Bellas & Wachowski, Attorneys at Law

George Bellas started what is now Bellas & Wachowski Attorneys at Law after leaving his position as a prosecuting attorney in 1973. The firm consists of six attorneys and six support team members working in areas such as business law, business litigation and personal injury claims. Our law offices are located in the Chicago area, near O'Hare Airport and easy for our clients to reach from anywhere in the Chicago area.

Bellas & Wachowski, Attorneys at Law Blogs

Blog Authors

Latest from Bellas & Wachowski, Attorneys at Law

Employers who collect biometric information such as fingerprints, face scans, or retina or iris scans from employees—or even customers—need to ask permission and explain why the data is being collected, or they could well face legal liability. The Illinois Biometric Information Privacy Act (BIPA), which regulates how employers must handle biometric data, received a relatively liberal interpretation from the Illinois Supreme Court, which means that state-level lawsuits have wider latitude than federal ones—but even…
Legal Marijuana Shouldn’t Mean Dazed and Confused Workers! Starting on January 1 consumers will be able to buy marijuana for recreational use from licensed sellers.   Pot users will no longer need to worry about fines or jail time – but employees will need to pay attention to their employers’ policies about drug screenings and the use of cannabis at work. Employers should consider how they want to handle the legalization of cannabis in terms of…
You might not realize it’s happening, and you definitely might not realize you have the right to object. But when you enter an airport in 2019, it’s possible that your airline—or the federal government—are scanning images of your face for their security-related purposes. Say No to Airport Facial Recognition This facial-recognition technology can be used during check-in, baggage drop, security and boarding. For the most part so far, it’s mostly only been deployed for international…
Purchasing and flying a drone might seem like either a fun diversion or a new way of doing business.  Professionals who do photography and videography, agriculture, weather forecasting, and increasingly construction are putting drones to commercial use, while they’re being piloted for package delivery through companies like Amazon and UPS. Legal issues regarding flying of drones. Whatever use you have in mind for a drone, make sure you fully investigate federal, state and local laws…
Does your business have insurance to protect you against breaches of your cybersecurity? Turns out that’s not a simple “yes” or “no” question, and the answer changes constantly based on new cases being litigated and new types of breaches impacting companies. Businesses need to take into account a wide range of factors in determining whether they have enough breadth and depth of insurance coverage to guard against any cyber liabilities. And it might be helpful…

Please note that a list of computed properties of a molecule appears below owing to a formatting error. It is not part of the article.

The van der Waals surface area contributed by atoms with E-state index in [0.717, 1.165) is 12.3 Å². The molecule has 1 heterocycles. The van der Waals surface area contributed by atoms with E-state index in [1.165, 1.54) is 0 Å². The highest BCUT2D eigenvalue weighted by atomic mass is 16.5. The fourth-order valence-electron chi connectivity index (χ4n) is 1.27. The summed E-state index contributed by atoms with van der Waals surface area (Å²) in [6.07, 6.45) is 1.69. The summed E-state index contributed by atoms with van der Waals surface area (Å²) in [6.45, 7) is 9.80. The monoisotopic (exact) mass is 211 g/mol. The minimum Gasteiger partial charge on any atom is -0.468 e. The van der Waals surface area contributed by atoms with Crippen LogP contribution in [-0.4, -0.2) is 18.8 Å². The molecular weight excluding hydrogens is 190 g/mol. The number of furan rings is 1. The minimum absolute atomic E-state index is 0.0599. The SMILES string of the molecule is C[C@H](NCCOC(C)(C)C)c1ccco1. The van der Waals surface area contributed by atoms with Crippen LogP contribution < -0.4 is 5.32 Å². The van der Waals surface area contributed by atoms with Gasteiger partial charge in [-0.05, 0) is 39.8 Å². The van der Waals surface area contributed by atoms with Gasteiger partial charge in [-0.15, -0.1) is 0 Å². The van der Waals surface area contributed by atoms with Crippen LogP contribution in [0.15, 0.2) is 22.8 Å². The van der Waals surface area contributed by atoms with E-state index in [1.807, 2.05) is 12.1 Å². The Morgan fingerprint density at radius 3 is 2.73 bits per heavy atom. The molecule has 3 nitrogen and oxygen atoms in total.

Back in 2012, facing extreme reluctance from employers, the Equal Opportunity Employment Commission (“EEOC”) published guidance on whether and when to hire workers with criminal backgrounds who had done their time and were, hopefully, ready to be productive citizens and workers. But employer reluctance to consider hiring ex-cons has waned in the past seven years as the economy has improved, the population has continued to age, and at least in Illinois, the population size has…
Americans talk about being “tethered” to their smartphones mostly from the standpoint of the time suck that’s involved and the tendency to miss what’s going on around us when we’re supposed to be working, spending time with family or friends, or (let’s hope not) driving down the highway.  It’s hard to resist the offerings on your smartphone which now is millions times more powerful than NASA’s computers from the 1960’s. But one result of…
Employers:  Be cool with Pot Policies! With Illinois adopting medical marijuana and looking to legalize recreational marijuana, lots of questions will be arise about what policies employers should adopt.  Imagine workers passing a joint (or a bag of spiked gummy bears) around the water cooler or sharing a joint after work.  Will employees be allowed to bring their baggie into work?  And what about refusing to hire people who test positive for weed.  These are…
When the Americans With Disabilities Act passed in 1990, the World Wide Web was only a year old and was not even a commonly used term yet, much less a commonly used medium. Although the ADA is most commonly associated with the inclusion of wheelchair ramps, elevators and handrails in public buildings, three decades later the law is also being used to demand that business websites become ADA-compliant. The law firm Seyfarth Shaw tallied more
After a teenage boy was fingerprinted without written consent when he purchased a season pass to Great America, his mother sued Six Flags for violation of the Illinois Biometrics Act.  In January the Illinois Supreme Court unanimously found that plaintiffs can bring a private cause of action for violations of the state’s biometric privacy law’s notice and consent requirements, even if they can’t show any harm. The court found (Rosenbach v. Six Flags Entertainment